Ernesto Ruffo Appel says he always knew there would be an opportunity to build a new port in Baja California. Now he is promoting the construction, from scratch, of just such a port at Colonet Bay, 110 miles down the coast from San Diego. He would do the building through his company, Puerto Colonet Infraestructura (PCI).
"I'm a native of Ensenada," he explains, "and every time there was a strike at the ports in Los Angeles and Long Beach, ships would race down to Ensenada to get there first to be the only vessel docking at the port. I am talking about the seventies. Those two U.S. ports are getting more and more containers. It's clear that by 2010 they'll be unable to handle the growth. So there's an obvious opportunity for new port construction in Baja California."
Besides having been mayor of Ensenada (1986-1989), then state governor (1990-1996), Ruffo's father owned several tuna fishing vessels which helped give him a unique perspective on ocean commerce. Before entering politics and after getting a BA in business administration, Ruffo was a fleet master. He recalls that in rough weather he would sail his fleet to hide within the natural protective barrier at Point Colonet.
Ruffo was named by former Mexican President Vicente Fox as Border Affairs Commissioner, a post he held for three years before resigning in 2003 and giving up his political career.
In the interim he kept in touch with marine terminal operators at Los Angeles. They had hired him as a consultant. When asked if the Mexican government could build a new port, he said it just didn't have the money for such a project. They then asked why he didn't build the port.
"Me? I don't have money to do it," he answered. But they kept pressing, giving him letters committing themselves to be his customers if he built the port.
They also provided him with cost forecasts showing how much he could charge customers for port usage.
"I took the letters and forecasts," recalls Ruffo, "to a bank. The banker said, ‘hey, this is feasible. Do you realize you have the possibility for very big business in your hands?' "Some time ago I had the opportunity of talking to the California's Secretary of State Transportation," he continues. "I was concerned that the idea of a new port in Baja California would be seen as competition. But she thought it was a great idea since she understands California's economy could slow down if its infrastructure becomes saturated. She told me that if we built such a port—with complementary railroads, new roads to the border and an airport--the California economy would be bound to keep growing. ‘We are one and the same economic region even if it is in two nations,' she claimed. And she was absolutely right."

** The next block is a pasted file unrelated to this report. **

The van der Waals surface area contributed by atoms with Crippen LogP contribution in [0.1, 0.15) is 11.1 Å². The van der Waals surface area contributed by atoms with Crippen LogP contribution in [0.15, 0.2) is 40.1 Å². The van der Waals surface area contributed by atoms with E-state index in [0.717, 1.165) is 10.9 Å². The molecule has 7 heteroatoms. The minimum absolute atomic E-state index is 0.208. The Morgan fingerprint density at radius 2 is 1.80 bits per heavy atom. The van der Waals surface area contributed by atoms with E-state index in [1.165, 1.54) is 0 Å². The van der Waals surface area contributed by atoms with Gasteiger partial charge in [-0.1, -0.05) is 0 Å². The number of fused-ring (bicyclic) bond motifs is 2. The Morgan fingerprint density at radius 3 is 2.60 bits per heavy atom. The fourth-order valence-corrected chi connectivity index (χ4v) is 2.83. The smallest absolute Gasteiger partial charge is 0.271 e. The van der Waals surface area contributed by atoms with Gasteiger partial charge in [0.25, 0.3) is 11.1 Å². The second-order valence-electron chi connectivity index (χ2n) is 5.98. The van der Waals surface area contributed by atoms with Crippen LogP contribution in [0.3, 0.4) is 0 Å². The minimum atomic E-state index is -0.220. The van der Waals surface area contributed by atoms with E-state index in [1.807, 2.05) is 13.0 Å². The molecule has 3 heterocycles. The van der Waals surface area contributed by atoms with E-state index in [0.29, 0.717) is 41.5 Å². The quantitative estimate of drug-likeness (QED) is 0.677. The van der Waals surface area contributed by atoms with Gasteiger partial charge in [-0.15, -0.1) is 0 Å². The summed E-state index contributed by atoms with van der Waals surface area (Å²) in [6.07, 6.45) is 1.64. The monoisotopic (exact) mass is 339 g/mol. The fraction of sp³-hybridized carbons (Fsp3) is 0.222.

When Ruffo was governor in 1991 he requested then-President Carlos Salinas to privatize the port at Ensenada because the Mexican government didn't have adequate funding to build the necessary infrastructure.
Salinas liked the idea and modified the law. However, instead of privatizing Ensenada, Merchant Marine officials in Mexico City privatized other ports closer to the capitol.
"Finally the concept of divestment reached Ensenada," says Ruffo. "One company is already unloading containers there. We see the need to have a railroad there, but decided against since Ensenada is a tourist resort and a tranquil place. Another negative is that the city's bay isn't deep enough for newer generation ships.
Today Ruffo Appel is somewhat anxious since Mexico's Secretariat of Communications and Transportation is currently working on auctioning off the rights to create the port. PCI will be bidding for the 30-year contract to build and operate Port Colonet.
"We are ready to participate," he claims. "The package includes a four-track railroad project running from Colonet to the border at El Paso that will connect the port to the United States." Colonet is 75 miles south of Ensenada. The railroad would run east over flat desert land to the Gulf of California in order to link up at Mexicali.
Bidding will be tough. Some of Mexico's top construction companies are busy preparing proposals. Ruffo thinks "the bidding will center on who will be able to bring in the most containers per year to the port for a number of years, and who will give the most to the Mexican government. The concession is for 30 years and is renewable. The amount of money to be recuperated is enormous."